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Instead of a stitch in time, try 1,500

One in an occasional series

At Fabricology Associates, they are doing all kinds of things with fabrics _ except selling them.

What they are selling is "how to."

It all started with owner Barbara Osterman's romance with a serger. To the uninitiated, a serger is like a sewing machine on steroids. It has two needles and operates with four or five spools of thread. It sews 1,500 stitches a minute, as compared with about 1,000 stitches a minute on a regular sewing machine. Whereas a regular machine has a gathering attachment, a serger can gather material and sew it onto a piece of fabric at the same time.

Mrs. Osterman was led into her serger expertise when she worked for Cloth World for eight years.

"I did all kinds of classes there, and people were always asking me about sergers. I became the local expert on sergers."

"I noticed when we had fabric displayed, if we had a model garment, the fabric would disappear," she says. "People wanted to see what they could do with it."

But a problem developed. Mrs. Osterman became allergic to formaldehyde, a substance with which new fabric is treated. She had to leave her job.

But Mrs. Osterman could not give up her sewing or her serger. In 1992 she opened her own shop at 5111 66th St. N, in the rear of the Ayers-Sierra Insurance Building. She lined up classes with other teachers who work on contract, two full time and several others part time. They conduct classes on a variety of creative sewing crafts.

"Teaching is my forte," she says. "I just love to teach."

Hours are 10 a.m. to 5 p.m. Monday, Tuesday and Thursday through Saturday. Class times vary.

Students are instructed to wash fabrics before they make anything, so the formaldehyde odor is not a problem here. Mrs. Osterman does not stock fabric but will obtain fabric for customers. Or they can bring their own. She also sells Pfaff sergers and machines and Jaguar sergers, and has a lending library of books on sewing.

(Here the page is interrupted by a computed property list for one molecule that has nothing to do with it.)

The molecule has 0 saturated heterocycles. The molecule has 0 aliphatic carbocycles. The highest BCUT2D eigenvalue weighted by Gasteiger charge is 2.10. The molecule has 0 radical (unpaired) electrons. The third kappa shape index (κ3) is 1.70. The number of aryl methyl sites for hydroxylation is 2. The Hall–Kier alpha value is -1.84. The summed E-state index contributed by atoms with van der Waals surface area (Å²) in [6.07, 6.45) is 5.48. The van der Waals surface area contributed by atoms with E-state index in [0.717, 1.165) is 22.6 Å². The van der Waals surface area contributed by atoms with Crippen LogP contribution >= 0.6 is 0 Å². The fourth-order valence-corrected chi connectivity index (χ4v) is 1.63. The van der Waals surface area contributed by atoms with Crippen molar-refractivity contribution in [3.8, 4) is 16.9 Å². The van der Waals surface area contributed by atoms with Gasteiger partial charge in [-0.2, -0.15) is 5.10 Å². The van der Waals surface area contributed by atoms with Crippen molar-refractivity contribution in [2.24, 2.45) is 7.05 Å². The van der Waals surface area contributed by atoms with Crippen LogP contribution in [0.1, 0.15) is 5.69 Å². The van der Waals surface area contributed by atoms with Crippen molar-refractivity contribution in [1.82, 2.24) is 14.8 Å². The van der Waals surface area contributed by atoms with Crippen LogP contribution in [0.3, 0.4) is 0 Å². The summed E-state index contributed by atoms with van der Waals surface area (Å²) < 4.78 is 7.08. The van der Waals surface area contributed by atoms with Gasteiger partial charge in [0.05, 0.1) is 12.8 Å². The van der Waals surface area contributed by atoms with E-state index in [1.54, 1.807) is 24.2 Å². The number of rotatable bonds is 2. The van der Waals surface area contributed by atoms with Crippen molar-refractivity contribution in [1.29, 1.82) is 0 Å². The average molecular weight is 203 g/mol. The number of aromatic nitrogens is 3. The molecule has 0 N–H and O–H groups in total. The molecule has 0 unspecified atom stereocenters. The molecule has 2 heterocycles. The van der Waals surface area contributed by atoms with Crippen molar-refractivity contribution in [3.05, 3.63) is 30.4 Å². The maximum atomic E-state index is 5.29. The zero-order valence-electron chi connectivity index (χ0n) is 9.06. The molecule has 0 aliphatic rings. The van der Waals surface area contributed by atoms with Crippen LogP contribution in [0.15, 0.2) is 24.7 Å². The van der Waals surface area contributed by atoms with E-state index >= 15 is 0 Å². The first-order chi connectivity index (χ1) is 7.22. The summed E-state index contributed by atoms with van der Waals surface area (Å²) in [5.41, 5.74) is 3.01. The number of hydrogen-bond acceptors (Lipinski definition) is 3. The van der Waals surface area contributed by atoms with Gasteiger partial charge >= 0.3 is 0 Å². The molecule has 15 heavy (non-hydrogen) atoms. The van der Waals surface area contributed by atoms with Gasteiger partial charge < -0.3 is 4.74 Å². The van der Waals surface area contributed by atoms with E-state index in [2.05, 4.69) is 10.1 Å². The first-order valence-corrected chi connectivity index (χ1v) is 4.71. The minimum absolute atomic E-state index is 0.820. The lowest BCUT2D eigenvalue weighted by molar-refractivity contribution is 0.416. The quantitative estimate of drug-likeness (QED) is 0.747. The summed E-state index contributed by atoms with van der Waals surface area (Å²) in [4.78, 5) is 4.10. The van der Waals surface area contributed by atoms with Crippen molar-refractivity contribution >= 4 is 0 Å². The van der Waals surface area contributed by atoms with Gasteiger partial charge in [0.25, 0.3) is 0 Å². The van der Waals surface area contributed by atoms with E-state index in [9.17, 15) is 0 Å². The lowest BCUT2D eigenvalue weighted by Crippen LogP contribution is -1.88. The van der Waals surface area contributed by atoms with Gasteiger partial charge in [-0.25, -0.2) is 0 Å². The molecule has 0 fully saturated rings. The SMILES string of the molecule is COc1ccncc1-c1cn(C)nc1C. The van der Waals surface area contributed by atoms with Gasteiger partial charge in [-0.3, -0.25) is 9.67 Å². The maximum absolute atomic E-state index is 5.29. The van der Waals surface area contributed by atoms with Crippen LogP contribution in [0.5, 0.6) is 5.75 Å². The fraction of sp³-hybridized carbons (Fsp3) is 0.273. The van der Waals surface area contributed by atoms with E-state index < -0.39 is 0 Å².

"We don't have room for more than six in a class, so they get lots of individual attention," she says. The shop also is home to American Sewing Guild meetings on the second Wednesday of each month.

The Serger Club meets there from 6 to 8 p.m. each Thursday and from 10 a.m. to 6:30 p.m. each Saturday. There are classes to teach you how to make junk jeans vests from your old jeans, "no pick-pocket" totes for mall shoppers, applique techniques, and a new class starting on Christmas treetop ornaments.

Classes cost about $20 plus supplies, and you stay until you finish your item, which can take anywhere from one to four classes.

Samples of the work are hung all over the walls of the little shop-room: jackets, vests, quilts, wall hangings.

One of the most interesting techniques taught is called slashing. Three layers of fabric are sewn on a backing or a ready-made garment, and channel quilted _ that is, stitched in a straight line instead of the usual square box quilting. Then a slash is made down the middle of each channel, cut with scissors, to the base garment. The ruffled layers of fabric give the effect of chenille.

Blooming is a similar technique. Three layers of fabric are quilted in half-inch squares onto a garment. Then each square is cut with an "X," making a ruffled patchwork.

Most of Mrs. Osterman's classes involve the serger. "The serger is endless," she says. "You can embellish anything with it. It finishes fabric, so things don't look home sewn."

The "finishing" is a variety of decorative stitchery edgings the serger produces. Some give a ruffled effect to a hem; others have the appearance of ribbon woven into a pattern.

Joan Fraas took a Fabricology class on making a "surprise pillow," which is actually a quilt that has a large pocket in it. The whole quilt folds up into a pillow in that pocket.

"It was my first sewing adventure," Mrs. Fraas says. "I enjoyed it immensely." She is now trying to learn to cross stitch, and gets help on that, too, from Mrs. Osterman.

Mary Jane Brown is in the middle of making a dazzling sampler of a jacket with various techniques _ patchwork, slashing, blooming, Seminole quilting.

"Barbara is wonderful," Mrs. Brown says. "And she has such good teachers."

Mrs. Brown was a college home economics major who "got sidetracked into my husband's tax business." Now retired, she's back into sewing.

"It's lots of fun and the serger is the reason I'm so in love with Barbara," Mrs. Brown says. "Every time I could not figure out what was going on, she would get me out of my difficulty. I've made a lot of garments."

"It's amazing, the talent that's out there," Mrs. Osterman says.

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